If you are considering living in Spain, as with everywhere else, it’s a good idea to rent first. With a Short-Stay visa, you can stay in Spain as a tourist for 90 days out of every 180—a long enough stay to let you experience living in Spain without making a full commitment.
If you’re looking to stay in a property for three months or less you’ll find they are generally listed as holiday rentals and there’s plenty of these along the coasts and in major tourist cities in the interior—including the capital, Madrid, and Granada in Andalucia.
Holiday rentals tend to be more expensive than full-time rentals—however, they also come fully furnished and generally include all utilities and fees. If you plan to come off-season or stay for several months, you can often negotiate a lower price than the listed per-day or per-week rate. For short-term rentals in smaller beach cities, expect to pay $900-$1,450 a month in rent for a small apartment off-season, while the rates in cities like Barcelona and Madrid can be double that.
If you do decide to live in Spain, you can choose between buying a property and renting. Long-term rentals are currently listing at attractively low prices for the quality available. In Alicante and Valencia, for instance, you can rent long-term starting at about $590 a month. Prices in Malaga start only a bit higher, though you’ll pay more the closer you get to Malaga’s historic centre.
Away from the popular Costas, English isn’t as widely spoken as you might expect, even among estate agents, though they will happily give you listings. Learning at least the basics of Spanish will make life easier, as all Spaniards speak it. However, do keep in mind that it isn’t the only language spoken in Spain. Most people in Catalonia, for instance, prefer to speak Catalan, the local language, rather than Spanish. Signs there don’t point to la playa (the beach), instead, it’s la platja. Milky coffee isn’t café con leche, it’s café amb llet. And a street isn’t a calle–it’s a carrer. The same applies to the Basque country on Spain’s northern Atlantic coast, where many people speak Basque, and to Galicia, on the far northwest coast, where Gallego is spoken. To a lesser extent, you’ll find the same in Valencia and Alicante provinces, where many speak Valenciano.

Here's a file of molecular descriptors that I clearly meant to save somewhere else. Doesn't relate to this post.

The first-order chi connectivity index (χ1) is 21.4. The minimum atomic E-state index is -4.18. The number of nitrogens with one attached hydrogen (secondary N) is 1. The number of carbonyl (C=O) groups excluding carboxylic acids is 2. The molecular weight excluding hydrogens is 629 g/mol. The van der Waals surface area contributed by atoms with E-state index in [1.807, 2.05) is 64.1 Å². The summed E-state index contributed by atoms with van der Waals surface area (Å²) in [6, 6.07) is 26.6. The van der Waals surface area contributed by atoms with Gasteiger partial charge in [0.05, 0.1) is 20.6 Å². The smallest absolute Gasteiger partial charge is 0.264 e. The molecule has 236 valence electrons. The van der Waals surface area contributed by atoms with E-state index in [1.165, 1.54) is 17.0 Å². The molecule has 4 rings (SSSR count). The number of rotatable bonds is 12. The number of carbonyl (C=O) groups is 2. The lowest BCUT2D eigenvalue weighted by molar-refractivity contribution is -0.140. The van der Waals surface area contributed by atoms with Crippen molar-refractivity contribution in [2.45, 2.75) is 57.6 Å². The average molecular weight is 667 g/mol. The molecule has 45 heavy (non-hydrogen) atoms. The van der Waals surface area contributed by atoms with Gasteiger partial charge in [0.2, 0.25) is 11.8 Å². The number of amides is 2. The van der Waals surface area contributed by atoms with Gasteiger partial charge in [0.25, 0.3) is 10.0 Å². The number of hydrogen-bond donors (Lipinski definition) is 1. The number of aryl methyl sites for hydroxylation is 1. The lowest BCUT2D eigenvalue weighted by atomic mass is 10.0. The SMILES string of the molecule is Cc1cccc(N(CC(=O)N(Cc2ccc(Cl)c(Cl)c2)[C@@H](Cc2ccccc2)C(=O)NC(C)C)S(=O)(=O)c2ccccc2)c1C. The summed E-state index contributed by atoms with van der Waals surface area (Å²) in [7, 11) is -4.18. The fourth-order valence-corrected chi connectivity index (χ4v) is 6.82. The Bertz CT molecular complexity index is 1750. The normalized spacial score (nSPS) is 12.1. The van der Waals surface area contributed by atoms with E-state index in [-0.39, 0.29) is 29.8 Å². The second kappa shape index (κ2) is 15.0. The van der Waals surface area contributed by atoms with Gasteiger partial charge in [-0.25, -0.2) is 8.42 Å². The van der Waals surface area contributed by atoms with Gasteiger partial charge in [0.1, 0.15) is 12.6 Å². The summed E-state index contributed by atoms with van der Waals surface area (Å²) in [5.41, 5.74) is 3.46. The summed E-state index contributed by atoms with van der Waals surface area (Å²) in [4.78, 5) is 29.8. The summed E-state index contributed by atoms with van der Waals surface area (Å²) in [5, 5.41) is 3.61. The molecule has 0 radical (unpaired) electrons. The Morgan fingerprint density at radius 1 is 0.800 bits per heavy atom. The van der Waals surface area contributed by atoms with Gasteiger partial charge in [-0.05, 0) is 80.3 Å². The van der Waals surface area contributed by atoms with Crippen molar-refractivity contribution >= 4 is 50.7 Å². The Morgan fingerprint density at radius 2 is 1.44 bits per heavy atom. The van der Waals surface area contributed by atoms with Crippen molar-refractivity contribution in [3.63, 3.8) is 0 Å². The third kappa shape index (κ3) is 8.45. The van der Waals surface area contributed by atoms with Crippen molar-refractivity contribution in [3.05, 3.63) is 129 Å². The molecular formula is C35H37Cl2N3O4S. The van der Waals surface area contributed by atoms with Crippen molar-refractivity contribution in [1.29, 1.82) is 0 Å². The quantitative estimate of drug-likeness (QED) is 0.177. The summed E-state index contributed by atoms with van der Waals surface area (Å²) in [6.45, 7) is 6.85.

To get the most out of Spain, you’ll need to make some changes to your lifestyle. Outside of the big cities, shops close for three-hour afternoon siestas (usually from 2 p.m. to 5 p.m.), and restaurants rarely cater to early eaters. In fact, Spaniards don’t usually have lunch until 2 p.m. or dinner before 9.30 p.m. While supermarkets are readily available, many Spaniards still like to shop at traditional markets when they have the time. Most major cities tend to have at least a mercado central (central market), while many have neighbourhood markets, as well. Under its roof you’ll find individual stalls devoted to selling fruits and vegetables, meats and sausages, poultry and eggs, fish, or frutos secos (shops devoted to selling nuts, olives, dried fruits and sometimes dried fish).
When bringing your belongings into Spain, household goods are duty free if you’re moving to live permanently. But if it’s a second residence, non-EU citizens are subject to duty on the value of the goods.